FIGS. 9, 10, and 11 are diagrammatic views showing the lateral dimensional increase of the retainer effected by the action of its camming surfaces, and the ejecting action of the movable cam carrying element.
FIG. 12 is an enlarged detail view in vertical section on the line 12--12 of FIG. 7 showing a portion of the retainer in its expanded state as after actuation between a panel and slot wall.
FIG. 13 is an exploded perspective view of the retainer of the present invention.
FIG. 14 is an enlarged detail view, similar to FIG. 12 by showing the parts of the retainer in their collapsed state.
FIGS. 15, 16, and 17 are detail views of different modifications of the lever device employed in the retainer.
As shown in the accompanying drawings, the circuit board panel and chassis assembly of the present invention comprises a chassis structure, or rack, 20 (FIG. 1) having oppositely disposed side walls 21 and 22, end walls 23 and 24, a bottom 28 and a removable cover, unshown. The facing inner surfaces of the side walls 21 and 22 present a series of ribs 30 on the sides 31 which are normal to the planes of the side walls 21 and 22 thus defining slots 32 between each pair of ribs 30.
The panel units of the assembly comprise either relatively thin printed circuit boards 35 of FIG. 7 or, in applications in which internal cooling of the panel assembly is required, hollow circuit board mounting panels 40 of FIGS. 1, 3, and 6 in both cases dimensioned so that their edges extend into the grooves 32 of the chassis 20 and so that their upper edges are spaced from the upper edges of the walls 21 and 22 as indicated at 45 (FIG. 1) for a purpose hereinafter described.
The circuit boars 35 or panels 40 of FIGS. 3 and 5 or FIG. 7 respectively, whether or not mounted on a panel 40, conventionally carry male edge connectors or contacts along their lower edges seen in FIG. 8 which, when the boards are fully inserted into slots 32, engaging the force mating connector carried by a mother board 38 which may be either secured to the inside of the bottom 25 of chassis 20 or to a shelf 26 on the inside of each side wall 21, 22 of chassis 20, leaving a space 39 below the mother board 38 for the wiring of the latter.
Desirably the edge connectors used are designed so that the frictional contact between the parts while making a dependable electrical connection, is light enough so that boards may be inserted between the row of edge connectors without excessive pressure on the upper edge of the board or panel. Therefore, in order to hold each board or panel in position in the chassis, retainer assemblies are provided for holding each edge of each board or panel in the chassis groove in which it has been inserted against one side wall of the groove and more specifically against side walls of opposite ribs.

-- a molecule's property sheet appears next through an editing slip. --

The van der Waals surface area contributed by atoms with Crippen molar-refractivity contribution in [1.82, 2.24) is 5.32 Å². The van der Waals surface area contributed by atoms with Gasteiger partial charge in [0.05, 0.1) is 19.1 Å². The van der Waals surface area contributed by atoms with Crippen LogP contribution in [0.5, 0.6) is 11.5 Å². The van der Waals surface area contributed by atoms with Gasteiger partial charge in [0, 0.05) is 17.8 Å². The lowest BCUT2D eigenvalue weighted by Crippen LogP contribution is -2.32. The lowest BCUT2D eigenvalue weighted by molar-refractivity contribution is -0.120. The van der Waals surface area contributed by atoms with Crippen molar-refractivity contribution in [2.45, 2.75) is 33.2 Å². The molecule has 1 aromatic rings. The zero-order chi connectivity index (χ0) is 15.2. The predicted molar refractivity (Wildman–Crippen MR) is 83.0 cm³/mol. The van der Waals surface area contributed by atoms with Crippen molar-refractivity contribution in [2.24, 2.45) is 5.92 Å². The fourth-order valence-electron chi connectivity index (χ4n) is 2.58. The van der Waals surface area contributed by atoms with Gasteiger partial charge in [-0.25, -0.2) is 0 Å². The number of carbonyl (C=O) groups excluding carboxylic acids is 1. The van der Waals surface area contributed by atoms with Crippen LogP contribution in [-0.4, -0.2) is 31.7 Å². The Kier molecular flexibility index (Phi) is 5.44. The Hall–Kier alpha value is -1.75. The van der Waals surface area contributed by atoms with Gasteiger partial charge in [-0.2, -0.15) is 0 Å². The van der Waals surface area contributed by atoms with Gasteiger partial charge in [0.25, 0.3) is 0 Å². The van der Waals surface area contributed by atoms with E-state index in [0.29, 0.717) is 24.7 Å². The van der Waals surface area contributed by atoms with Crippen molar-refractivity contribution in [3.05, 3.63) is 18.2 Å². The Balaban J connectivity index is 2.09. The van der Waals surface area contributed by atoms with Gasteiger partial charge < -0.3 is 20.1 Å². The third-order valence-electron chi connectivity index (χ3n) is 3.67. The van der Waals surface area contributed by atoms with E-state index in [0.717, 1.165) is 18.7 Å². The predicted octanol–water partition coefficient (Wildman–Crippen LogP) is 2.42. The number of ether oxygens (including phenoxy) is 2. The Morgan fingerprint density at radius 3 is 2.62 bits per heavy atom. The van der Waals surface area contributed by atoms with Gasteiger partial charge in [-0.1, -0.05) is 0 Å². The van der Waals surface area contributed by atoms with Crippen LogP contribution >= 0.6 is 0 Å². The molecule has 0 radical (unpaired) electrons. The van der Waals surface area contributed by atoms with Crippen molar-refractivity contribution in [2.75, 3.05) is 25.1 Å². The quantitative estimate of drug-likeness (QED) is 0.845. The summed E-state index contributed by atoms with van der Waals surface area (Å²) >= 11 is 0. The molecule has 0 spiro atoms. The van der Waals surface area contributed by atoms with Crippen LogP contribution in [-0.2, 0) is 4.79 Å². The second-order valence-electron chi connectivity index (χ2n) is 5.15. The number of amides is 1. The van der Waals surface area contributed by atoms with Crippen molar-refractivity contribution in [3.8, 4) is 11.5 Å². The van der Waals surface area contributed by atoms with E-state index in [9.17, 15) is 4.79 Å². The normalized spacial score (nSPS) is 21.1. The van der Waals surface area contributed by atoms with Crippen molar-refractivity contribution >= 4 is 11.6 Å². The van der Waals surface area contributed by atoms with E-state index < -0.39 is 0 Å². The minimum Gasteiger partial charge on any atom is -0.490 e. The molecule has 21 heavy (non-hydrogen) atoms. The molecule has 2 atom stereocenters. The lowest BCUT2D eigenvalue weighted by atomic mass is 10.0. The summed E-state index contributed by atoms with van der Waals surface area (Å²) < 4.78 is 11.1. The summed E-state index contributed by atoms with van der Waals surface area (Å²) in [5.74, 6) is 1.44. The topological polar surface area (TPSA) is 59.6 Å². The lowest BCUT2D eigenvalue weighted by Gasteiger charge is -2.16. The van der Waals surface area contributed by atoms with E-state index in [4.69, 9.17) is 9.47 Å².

As is illustrated in FIG. 13, each of these retainers comprises an elongated base 50 adapted to be secured to the face of a circuit board or panel adjacent each edge thereof by screws 51 and 52 passing through holes 53 and 54, respectively, in the base 50. Slidably mounted on one face of the base 50 and substantially coextensive therewith is an elongated slide 57 carrying on its face, remote from the base 50, a series of cams 58. Next to the cams 58 there is positioned for engagement with cams 58, an elongated, resilient pressure strip 60 of spring metal substantially coextensive with the slide 57. Viewed edgewise, as in FIGS. 12 and 14, the resilient pressure strip 60 is bowed to provide a series of cams 61 which engage the cams 58 of the slide 57 upon endwise movement of the latter. Between the cams 61, the resilient pressure strip 60 is provided with grooves 69 for a purpose which will be described. The base 50 and resilient pressure strip 60, as well as actuator 57, the last of which is endwise between them, are held together by wire springs 65 and 70. The wire spring 65 has anchoring lateral portions 66 fitting grooves 67 in the face of the base 50 remote from the slide 57 and other lateral portions 68 fitting grooves 69 in resilient pressure strip 60. The wire spring 70 has anchoring lateral portions 71 fitting grooves 72 in base 50 and other lateral portions 73 fitting grooves 74 in resilient pressure strip 60. This arrangement is such that, as shown in FIG. 14, as one part of wire 65 passes from one of the grooves 67 in base 50 to one of the grooves 69 in resilient pressure strip 60, the opposite part of wire 70 passes from one of the grooves 74 in resilient pressure strip 60 to one of the grooves 72 in base 50; this pattern being repeated over the lengths of both wire springs. Finally, a cover member 77 encloses the sides of the retainer assembly and forms a shoe between resilient pressure strip 60 and a side wall of a rib 30.